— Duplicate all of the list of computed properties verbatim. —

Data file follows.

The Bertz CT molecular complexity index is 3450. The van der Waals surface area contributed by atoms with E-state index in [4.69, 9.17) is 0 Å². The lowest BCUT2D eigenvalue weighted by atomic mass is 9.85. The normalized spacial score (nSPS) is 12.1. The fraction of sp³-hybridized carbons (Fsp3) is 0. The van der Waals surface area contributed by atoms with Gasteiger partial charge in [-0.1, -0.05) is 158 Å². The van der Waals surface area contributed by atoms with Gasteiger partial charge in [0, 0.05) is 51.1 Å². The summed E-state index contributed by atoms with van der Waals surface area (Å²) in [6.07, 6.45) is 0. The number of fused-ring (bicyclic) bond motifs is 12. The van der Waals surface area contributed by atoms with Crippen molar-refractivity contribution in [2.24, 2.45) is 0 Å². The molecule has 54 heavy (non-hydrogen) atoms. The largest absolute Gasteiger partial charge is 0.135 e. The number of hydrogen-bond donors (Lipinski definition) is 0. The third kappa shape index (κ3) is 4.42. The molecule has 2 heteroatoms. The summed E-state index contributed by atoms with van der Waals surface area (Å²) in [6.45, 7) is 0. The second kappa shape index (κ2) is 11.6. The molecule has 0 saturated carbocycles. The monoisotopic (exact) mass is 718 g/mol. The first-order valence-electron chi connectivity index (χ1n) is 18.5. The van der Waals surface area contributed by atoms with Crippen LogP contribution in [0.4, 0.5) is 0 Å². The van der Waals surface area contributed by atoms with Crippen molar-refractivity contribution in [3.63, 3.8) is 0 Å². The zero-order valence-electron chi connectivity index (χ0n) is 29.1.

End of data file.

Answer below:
The Bertz CT molecular complexity index is 3450. The van der Waals surface area contributed by atoms with E-state index in [4.69, 9.17) is 0 Å². The lowest BCUT2D eigenvalue weighted by atomic mass is 9.85. The normalized spacial score (nSPS) is 12.1. The fraction of sp³-hybridized carbons (Fsp3) is 0. The van der Waals surface area contributed by atoms with Gasteiger partial charge in [-0.1, -0.05) is 158 Å². The van der Waals surface area contributed by atoms with Gasteiger partial charge in [0, 0.05) is 51.1 Å². The summed E-state index contributed by atoms with van der Waals surface area (Å²) in [6.07, 6.45) is 0. The number of fused-ring (bicyclic) bond motifs is 12. The van der Waals surface area contributed by atoms with Crippen molar-refractivity contribution in [2.24, 2.45) is 0 Å². The molecule has 54 heavy (non-hydrogen) atoms. The largest absolute Gasteiger partial charge is 0.135 e. The number of hydrogen-bond donors (Lipinski definition) is 0. The third kappa shape index (κ3) is 4.42. The molecule has 2 heteroatoms. The summed E-state index contributed by atoms with van der Waals surface area (Å²) in [6.45, 7) is 0. The second kappa shape index (κ2) is 11.6. The molecule has 0 saturated carbocycles. The monoisotopic (exact) mass is 718 g/mol. The first-order valence-electron chi connectivity index (χ1n) is 18.5. The van der Waals surface area contributed by atoms with Crippen LogP contribution in [0.4, 0.5) is 0 Å². The van der Waals surface area contributed by atoms with Crippen molar-refractivity contribution in [3.63, 3.8) is 0 Å². The zero-order valence-electron chi connectivity index (χ0n) is 29.1.